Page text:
Misón de Candelilla is well-known throughout the northern regions of the Mexican states of Coahuila and Chihuahua for the excellence of our medical care. Our reputation was established early on, back in the 1980’s, by a few special cases that became famous throughout the region.
As a result of being known in the area, we have had many, many requests over the years from people from other towns in the region to please come to their villages for clinics. Along the way we have also had requests from officials of the State of Coahuila to expand our ministry, including one from a comandante of the state police. This came back at the time when we were still crossing into Mexico through Big Bend National Park. The Rangers had begun to resist our crossing the river these and the comandante came to try and help us, hoping we would not only keep coming but expand our ministry there.
Over the years we have not been able to grant most of these requests for expansion, but we do now go to a town that was suggested by the comandante.
Sara recently talked to some women in the town of Paso de San Antonio about why they like our coming there. Paso de San Antonio is one of the newer villages we go to, this one on our far western route that crosses the border at Presidio. Sara learned (once again) that they are aware of the excellence of our medical care, but they also told her they find the medications we bring are more effective than the ancient generics that are provided by the Mexican social medicine system. Sometimes I get to see the medications used by the social service doctors, and many are drugs we haven’t utilized in the U.S. for twenty-five years or more.
These ladies also mentioned specifically they like that we have ultrasound available for their medical evaluations. I fact, we commonly have patients come to the clinics to request a specific ultrasound study. Their requests are not always the right study to do from a medical standpoint, but they know we have ultrasound and it makes sense to them.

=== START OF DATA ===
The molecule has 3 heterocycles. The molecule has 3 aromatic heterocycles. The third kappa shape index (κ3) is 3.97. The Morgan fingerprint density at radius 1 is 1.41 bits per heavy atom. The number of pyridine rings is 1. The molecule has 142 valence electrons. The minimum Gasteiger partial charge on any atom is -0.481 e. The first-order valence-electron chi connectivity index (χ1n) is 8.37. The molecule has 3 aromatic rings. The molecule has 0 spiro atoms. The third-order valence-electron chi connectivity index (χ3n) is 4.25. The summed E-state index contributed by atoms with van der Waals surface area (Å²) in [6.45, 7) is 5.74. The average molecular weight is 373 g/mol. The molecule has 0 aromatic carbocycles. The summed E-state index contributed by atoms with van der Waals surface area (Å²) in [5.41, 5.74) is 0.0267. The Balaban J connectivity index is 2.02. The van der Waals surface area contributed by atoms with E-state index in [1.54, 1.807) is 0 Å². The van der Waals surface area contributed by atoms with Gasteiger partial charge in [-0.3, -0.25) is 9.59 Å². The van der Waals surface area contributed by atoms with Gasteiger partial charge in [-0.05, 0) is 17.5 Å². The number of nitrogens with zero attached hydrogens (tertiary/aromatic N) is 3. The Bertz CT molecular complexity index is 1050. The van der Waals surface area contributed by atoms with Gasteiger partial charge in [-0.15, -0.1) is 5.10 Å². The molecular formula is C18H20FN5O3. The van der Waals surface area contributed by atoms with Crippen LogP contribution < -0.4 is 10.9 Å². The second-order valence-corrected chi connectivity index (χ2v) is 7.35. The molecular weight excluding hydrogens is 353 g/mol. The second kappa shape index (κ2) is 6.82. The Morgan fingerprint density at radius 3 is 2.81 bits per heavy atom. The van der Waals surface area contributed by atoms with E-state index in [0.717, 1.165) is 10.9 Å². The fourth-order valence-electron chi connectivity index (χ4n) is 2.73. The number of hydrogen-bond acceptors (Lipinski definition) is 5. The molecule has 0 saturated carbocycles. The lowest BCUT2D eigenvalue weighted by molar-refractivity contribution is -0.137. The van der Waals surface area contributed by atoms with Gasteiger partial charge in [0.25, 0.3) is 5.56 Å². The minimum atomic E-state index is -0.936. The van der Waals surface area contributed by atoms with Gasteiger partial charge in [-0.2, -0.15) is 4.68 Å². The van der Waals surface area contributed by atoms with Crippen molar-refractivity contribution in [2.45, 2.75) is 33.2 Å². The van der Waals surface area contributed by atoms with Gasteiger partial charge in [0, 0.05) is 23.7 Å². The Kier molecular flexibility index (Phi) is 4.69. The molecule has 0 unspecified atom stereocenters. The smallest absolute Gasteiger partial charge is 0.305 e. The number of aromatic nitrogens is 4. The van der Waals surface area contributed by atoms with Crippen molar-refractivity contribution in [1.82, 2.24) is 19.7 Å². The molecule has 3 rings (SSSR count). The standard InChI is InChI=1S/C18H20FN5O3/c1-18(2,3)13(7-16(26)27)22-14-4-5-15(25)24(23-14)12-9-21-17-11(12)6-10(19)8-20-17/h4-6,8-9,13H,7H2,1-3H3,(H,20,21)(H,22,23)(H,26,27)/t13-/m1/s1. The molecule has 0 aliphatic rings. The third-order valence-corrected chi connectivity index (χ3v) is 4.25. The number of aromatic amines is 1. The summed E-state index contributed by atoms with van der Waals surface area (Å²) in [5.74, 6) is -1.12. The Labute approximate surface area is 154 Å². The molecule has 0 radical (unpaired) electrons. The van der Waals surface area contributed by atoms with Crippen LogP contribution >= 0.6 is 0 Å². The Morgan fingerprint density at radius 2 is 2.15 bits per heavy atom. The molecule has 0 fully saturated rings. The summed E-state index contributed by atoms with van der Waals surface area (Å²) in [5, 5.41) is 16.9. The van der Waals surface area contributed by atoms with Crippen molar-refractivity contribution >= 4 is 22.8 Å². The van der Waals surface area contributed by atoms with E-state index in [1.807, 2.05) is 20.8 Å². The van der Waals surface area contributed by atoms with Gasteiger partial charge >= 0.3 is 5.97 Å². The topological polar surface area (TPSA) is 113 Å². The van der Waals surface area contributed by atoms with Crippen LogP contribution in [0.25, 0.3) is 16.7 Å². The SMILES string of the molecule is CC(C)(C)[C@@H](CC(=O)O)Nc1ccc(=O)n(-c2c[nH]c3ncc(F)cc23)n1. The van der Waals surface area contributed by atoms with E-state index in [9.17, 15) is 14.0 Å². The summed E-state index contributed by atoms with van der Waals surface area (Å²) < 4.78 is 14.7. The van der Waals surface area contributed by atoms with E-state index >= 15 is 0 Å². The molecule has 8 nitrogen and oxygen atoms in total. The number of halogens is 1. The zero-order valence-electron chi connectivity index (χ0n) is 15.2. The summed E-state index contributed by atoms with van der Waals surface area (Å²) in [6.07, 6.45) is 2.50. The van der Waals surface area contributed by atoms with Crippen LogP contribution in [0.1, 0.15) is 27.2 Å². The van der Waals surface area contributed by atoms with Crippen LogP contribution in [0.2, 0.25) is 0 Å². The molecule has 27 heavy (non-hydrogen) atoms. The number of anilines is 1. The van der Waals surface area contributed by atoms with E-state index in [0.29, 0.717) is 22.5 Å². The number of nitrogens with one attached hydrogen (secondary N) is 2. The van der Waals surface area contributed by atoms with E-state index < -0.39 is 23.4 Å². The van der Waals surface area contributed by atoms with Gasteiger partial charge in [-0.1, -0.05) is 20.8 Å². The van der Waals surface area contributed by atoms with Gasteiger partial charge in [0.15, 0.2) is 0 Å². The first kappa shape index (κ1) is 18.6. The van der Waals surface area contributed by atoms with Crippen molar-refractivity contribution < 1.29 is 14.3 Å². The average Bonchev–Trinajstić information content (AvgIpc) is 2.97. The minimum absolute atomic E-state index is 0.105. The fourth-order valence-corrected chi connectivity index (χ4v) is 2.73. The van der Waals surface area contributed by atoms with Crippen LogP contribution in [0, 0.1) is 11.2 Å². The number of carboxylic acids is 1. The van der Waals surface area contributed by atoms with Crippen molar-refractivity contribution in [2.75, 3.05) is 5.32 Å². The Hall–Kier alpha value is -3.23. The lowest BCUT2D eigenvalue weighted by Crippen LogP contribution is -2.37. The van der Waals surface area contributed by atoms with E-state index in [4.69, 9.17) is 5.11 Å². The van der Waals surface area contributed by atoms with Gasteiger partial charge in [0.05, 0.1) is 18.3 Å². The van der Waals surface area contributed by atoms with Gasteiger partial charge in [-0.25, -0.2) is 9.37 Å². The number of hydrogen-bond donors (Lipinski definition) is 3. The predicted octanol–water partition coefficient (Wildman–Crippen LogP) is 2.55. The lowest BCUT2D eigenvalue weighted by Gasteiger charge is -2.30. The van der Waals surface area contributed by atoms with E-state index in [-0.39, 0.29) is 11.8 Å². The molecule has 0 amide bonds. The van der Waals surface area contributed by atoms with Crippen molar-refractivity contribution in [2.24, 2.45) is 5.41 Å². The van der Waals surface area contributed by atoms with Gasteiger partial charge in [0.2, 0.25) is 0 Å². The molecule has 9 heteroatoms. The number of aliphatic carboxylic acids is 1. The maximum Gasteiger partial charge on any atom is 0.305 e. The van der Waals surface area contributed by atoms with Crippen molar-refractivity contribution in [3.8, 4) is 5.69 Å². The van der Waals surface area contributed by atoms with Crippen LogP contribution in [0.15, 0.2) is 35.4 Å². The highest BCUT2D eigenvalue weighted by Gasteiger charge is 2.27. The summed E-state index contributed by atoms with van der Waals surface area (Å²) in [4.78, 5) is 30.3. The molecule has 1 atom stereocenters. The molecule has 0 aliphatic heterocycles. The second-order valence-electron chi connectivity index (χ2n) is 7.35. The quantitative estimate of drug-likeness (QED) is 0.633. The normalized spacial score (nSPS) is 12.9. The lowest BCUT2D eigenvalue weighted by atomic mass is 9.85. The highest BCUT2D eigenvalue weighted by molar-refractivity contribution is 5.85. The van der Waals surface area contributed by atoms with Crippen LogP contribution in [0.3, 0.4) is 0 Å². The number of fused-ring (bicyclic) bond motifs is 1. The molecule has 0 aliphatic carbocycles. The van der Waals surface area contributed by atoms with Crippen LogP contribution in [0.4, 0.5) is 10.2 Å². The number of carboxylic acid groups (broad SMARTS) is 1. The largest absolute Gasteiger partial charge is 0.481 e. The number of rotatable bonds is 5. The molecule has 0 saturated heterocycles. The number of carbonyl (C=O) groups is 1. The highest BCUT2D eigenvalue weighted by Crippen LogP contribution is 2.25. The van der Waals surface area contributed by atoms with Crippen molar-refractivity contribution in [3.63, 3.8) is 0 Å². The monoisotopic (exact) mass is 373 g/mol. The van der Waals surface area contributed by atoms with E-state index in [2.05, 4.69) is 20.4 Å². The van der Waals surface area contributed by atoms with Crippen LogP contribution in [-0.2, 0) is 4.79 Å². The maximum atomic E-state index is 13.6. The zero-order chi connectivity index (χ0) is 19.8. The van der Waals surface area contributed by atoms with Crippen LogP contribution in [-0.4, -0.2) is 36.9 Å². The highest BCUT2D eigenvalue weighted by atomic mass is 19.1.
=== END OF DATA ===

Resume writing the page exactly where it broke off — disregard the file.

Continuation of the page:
I encountered one such request in Las Norias. It came from a twenty-three year-old woman named Adelina. She came to the clinic with her two sons, ages eighteen months and two and one-half years, with her mother there to look after the boys while she had her consultation. It was good she brought grandmother, because both boys were high-spirited and active, crawling under the pews in the sanctuary where we held clinic and picking items off the table where I kept my otoscope and other diagnostic items for examining my patients. They were hard for us to keep up with, even with their grandmother there to help manage them. They were handsome and delightful boys, just curious and highly active.
Adelina was tall for a Mexican woman, about five feet seven, and she had a slim elegance to her presence. She wore a simple white blouse over a denim skirt with a leather belt. Her hair had a soft wave, and later, when I pushed it back to examine her ears I noted the fresh fragrance of shampoo and I felt her hair was still damp. She had simple silver hearts for her earrings and she wore no makeup, which is usual for the women of the area.
She opened her conversation by telling me she was there for me to do an ultrasound of her intestines. I asked her for some details of her request and she told me she had been having some lower abdominal discomfort off-and-on for a few weeks. There were no other symptoms, but she explained she’d like for me to take a look inside with the ultrasound to see what the problem might be.
The difficulty with her request was that ultrasound doesn’t show anything about the intestines. We can get a good look at the liver, gall bladder, pancreas, kidneys, aorta, uterus, and ovaries on a full abdominal and pelvic evaluation, but sonograms don’t give any useful information about the intestines. In fact the intestines sometimes get in the way and block the view of organs we want to see, especially the ovaries.